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Vaccine Sukuks: Islamic securities deliver economic and social returns

Michael Bennett's picture
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Shutterstock l Zurijeta“Ethical finance” is a term used to describe finance that is put to good social and environmental use. Interest in it has risen since the 2008 global financial crisis, with Islamic finance and socially responsible investment (SRI) funds becoming its two fastest areas of growth.
Until recently, these two markets have been largely distinct, involving different investors in different geographic regions. Now, however, the World Bank Treasury has brought the two together by helping the International Finance Facility for Immunization (IFFIm) issue two Sukuks (sometimes referred to as "Islamic bonds") in less than a year.
IFFIm is an international organization that finances child immunization and strengthens health systems related to it in some of the poorest countries of the world through Gavi, the Vaccine Alliance. Backed by nine sovereign governments—the United Kingdom, France, Italy, Norway, Australia, Spain, the Netherlands, Sweden, and South Africa—the organization raises money in the international capital markets. This fundraising is handled by the World Bank, IFFIm’s Treasury Manager, under the direction of the organization’s volunteer Board of Directors.
IFFIm issued its first Sukuk in December 2014, a three-year, US$500 million transaction that was the largest debut Sukuk ever issued by a supra-national entity. Referred to as the “Vaccine Sukuk”, it brought the concept of socially responsible investing to the Sukuk market. This marked the first time most Sukuk investors had ever considered investing in something that provided both economic and social returns—it paid a competitive rate of return while supporting the immunization of more children in developing parts of the world.
This inaugural Sukuk was warmly received by the markets and won numerous awards from Euromoney’s “best innovation in Islamic finance” to the Financial Times’s “best achievement in transformational finance”, the term used for financing that effects real change in the world outside. The ability of IFFIm to use the capital markets to front load donor pledges for Gavi’s life-saving mission, combined with the innovative structure that has allowed a conventional issuer to tap the Islamic finance markets, are two of the features that make the IFFIm Sukuks so ground-breaking. The success of the inaugural transaction led IFFIm and the World Bank to decide to return to the Sukuk market again in September, 2015.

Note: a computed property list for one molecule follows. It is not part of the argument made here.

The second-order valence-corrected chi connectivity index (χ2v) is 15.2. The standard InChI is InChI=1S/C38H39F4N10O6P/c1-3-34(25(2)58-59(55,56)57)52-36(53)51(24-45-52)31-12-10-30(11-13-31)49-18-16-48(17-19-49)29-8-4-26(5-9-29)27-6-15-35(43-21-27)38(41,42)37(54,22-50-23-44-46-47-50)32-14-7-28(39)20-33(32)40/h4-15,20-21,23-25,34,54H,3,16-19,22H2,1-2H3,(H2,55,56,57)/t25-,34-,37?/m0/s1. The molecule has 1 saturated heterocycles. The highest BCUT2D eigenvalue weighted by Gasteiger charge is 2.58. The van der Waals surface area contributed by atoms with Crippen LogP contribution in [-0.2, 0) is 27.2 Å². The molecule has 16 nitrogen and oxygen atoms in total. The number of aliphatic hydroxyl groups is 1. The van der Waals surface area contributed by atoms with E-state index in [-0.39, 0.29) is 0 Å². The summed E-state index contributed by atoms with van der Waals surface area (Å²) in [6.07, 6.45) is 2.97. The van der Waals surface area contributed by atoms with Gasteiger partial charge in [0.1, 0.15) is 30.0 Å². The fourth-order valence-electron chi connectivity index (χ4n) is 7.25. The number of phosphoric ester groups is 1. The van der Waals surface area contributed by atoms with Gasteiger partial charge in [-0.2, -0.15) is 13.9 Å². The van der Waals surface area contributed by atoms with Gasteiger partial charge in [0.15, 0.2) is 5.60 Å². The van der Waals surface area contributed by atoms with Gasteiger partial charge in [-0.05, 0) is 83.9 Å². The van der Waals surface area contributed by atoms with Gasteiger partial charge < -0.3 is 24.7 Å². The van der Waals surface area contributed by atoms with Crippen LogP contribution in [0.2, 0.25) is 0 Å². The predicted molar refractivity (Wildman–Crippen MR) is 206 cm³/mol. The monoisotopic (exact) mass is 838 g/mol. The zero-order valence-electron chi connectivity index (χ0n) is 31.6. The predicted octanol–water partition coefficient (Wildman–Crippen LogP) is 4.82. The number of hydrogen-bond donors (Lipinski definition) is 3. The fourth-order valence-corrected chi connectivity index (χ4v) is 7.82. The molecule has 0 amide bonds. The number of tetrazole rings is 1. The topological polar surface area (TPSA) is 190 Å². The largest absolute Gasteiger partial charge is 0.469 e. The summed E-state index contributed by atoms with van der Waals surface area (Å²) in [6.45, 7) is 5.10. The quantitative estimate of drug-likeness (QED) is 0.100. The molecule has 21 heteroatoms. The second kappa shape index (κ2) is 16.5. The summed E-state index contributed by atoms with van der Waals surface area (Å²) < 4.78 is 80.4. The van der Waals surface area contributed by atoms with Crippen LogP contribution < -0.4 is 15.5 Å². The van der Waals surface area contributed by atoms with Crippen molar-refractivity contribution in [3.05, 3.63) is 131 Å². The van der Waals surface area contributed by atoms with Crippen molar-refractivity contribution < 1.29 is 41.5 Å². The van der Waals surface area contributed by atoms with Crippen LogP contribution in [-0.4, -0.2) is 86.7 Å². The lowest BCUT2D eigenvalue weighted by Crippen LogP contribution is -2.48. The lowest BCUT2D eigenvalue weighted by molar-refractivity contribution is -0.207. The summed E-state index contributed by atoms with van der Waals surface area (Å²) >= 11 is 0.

While the marketing of the debut Sukuk had largely involved introducing Sukuk investors to the concept of socially responsible investing, for its second Vaccine Sukuk, the issuer also made a concerted effort to introduce the product to conventional socially responsible investors. In many cases, those investors were considering a Sukuk for the first time.
The second Vaccine Sukuk was jointly lead-managed by Standard Chartered Bank (which also acted as Global Coordinator), Emirates NBD, Maybank, the National Bank of Abu Dhabi, and NCB Capital. In addition to this very strong group, IFFIm also brought in two international banks to act as co-lead managers, Morgan Stanley and Credit Agricole, specifically to focus on bringing conventional sustainable investors on board. This involved telling investors much more about the nature of the Sukuk and explaining the underlying transactions necessary to make it Sharia compliant.
While the economics of the Vaccine Sukuk mirrored those of a floating rate note (a bond with an interest rate that is variable based on a spread over an underlying reference rate), the Sukuk structure itself was new to most sustainable investors. In particular, they needed to understand the use of a special purpose vehicle (SPV) issuer within a Sukuk structure.
Many conventional investors equate an SPV-issued security with structured investments like an asset-backed securitization (ABS), where the underlying assets of an entity are moved into a legally distinct vehicle in order to structure debt where investors take the risk of the underlying assets rather than the original entity. In some cases, they have their own restrictions about purchasing these types of structured investments.
While the financing structure of the Vaccine Sukuk shared certain similarities with that of an ABS, the credit risk borne by the investors was wholly that of IFFIm, the double-A rated obligor (one of the highest credit ratings possible), meaning that IFFIm would repay investors irrespective of the value of the underlying assets based on its own intrinsic financial strength. Ensuring conventional investors understood this element of the structure was a critical aspect of marketing the ethical Sukuk.
In the case of the Vaccine Sukuks, the investor education efforts paid off for IFFIm. The second Vaccine Sukuk was another three-year transaction, this time for US$200 million. It was over-subscribed by 1.6 times. In aggregate, the two Vaccine Sukuks raised US$700 million on orders of well over US$1 billion in less than one year. This high level of demand from both traditional Sukuk investors and conventional investors, including those with a socially responsible investment focus, proves the convergence of Islamic finance and conventional sustainable investing is very possible.


Submitted by Ibrahim Lipumba on

Can the World Bank also promote infrastructure Sukuk for African countries to fund power generation and transmission, road construction, water supply and sanitation systems? These infrastructure investment can generate revenues that can service the Sukuk and be Sharia compliant.

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